Posted on Monday 18 October 2021
Financial advice is important at any age, particularly in your formative years. For Gen Zs and millennials, gaining financial clarity must start now.
Younger millennials are in their late twenties and early thirties, while the oldest members of Gen Z are 24. Far from being the carefree avocado-toast fans they once were portrayed as, the oldest millennials are on the cusp of turning forty this year. They experienced some massive financial and technological shifts firsthand. One of such is the housing market crash of 2008 and the resulting recession.
On the other hand, Gen Zs are fresh out of the gate. They are best known for embracing the full breadth of technology and the internet. This is expected, as they have never experienced life without the internet.
Though there are two decades between millennials and Gen Z, it's different with finances. When it comes to learning about financial management, these two generations can use the same manual. Millennials had to live with the housing bubble and the repercussions of an overseas war after 9/11. On the other hand, Gen Zs have to deal with the massive economic inflation that's accompanied the global covid pandemic.
Both have to handle massive swings in the housing, employment, and investment markets. There's also a lot of uncertainty around what happens in the global market. Added to this, these generations have many financial trends to subscribe to, such as investments, NFTs, cryptocurrency, and payday loans.
How do millennials and Gen Z get financial advice with so much financial uncertainty? What does managing personal finances mean for these younger generations of consumers? All these are important if you are a young person looking to make your money work for you.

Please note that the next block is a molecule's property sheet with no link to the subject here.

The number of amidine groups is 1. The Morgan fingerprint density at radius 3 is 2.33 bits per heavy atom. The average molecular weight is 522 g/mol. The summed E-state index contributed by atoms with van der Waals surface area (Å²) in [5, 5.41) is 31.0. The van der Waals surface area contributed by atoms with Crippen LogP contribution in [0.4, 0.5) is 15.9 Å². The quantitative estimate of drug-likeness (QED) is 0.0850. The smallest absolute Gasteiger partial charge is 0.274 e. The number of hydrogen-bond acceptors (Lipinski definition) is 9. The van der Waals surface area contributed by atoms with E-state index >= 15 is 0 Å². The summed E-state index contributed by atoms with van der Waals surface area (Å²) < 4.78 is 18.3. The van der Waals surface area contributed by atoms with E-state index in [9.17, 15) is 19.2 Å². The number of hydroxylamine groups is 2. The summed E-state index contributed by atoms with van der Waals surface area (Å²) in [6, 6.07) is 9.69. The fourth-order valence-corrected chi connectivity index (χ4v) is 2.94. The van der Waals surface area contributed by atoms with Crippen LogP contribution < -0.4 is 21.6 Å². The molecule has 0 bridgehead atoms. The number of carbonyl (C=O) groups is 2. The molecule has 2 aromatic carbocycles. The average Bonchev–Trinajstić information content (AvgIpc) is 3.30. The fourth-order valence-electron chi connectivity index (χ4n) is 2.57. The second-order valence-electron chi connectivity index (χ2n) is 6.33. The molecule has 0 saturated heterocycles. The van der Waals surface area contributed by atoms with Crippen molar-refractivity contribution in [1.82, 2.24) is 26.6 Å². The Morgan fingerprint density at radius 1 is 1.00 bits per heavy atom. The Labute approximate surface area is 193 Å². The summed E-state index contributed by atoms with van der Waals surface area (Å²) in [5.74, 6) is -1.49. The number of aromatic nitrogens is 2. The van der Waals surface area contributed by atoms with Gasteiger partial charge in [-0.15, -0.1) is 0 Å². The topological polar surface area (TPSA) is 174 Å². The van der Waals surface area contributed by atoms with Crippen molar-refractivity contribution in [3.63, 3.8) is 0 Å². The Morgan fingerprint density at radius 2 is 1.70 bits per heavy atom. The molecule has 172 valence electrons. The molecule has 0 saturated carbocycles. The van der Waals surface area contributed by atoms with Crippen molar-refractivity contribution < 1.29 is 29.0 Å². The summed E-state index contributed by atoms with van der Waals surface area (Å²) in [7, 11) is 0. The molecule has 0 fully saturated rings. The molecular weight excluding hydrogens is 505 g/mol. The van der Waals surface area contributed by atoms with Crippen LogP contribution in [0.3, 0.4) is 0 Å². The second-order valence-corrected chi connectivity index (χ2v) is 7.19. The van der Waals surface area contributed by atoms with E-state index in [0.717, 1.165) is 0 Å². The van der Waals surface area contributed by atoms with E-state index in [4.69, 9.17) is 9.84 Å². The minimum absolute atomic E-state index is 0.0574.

Here are a few effective ways for Gen Zs and millennials to learn about making, holding onto, and growing their finances.
When it comes to investing, younger consumers favour going digital. Of course, financial services companies are taking note of this. For instance, Vanguard released a digital-only financial advice service catering to younger investors. Two-thirds of users are either millennials or Gen Z.
Similarly, robo-advisors like Wealthsimple put investing and money management at your fingertips through an app. Because robo-advisors make investments for you, they’re a great way for millennials and Gen Z to let the money grow without the technical know-how of the stock market.
Even better, investors don’t need to get on the phone or sit boring hours before a financial advisor. Instead, you simply open the app, and your finances will be accessible 24/7.
Online platforms like Wealthsimple even offer instant money transfers between users, free of charge. It’s a one-stop-shop that offers investing, transfers, and advice on how to invest, save and even buy a home.
It’s hard to deny the ease of managing your finances through a platform accessible 24/7 through your smartphone. Besides, getting financial advice from a real-life human may be the MO for the older generations, but it isn't important to most Gen Z and millennials. This has played a huge role in the shift to digital financial advice and money management.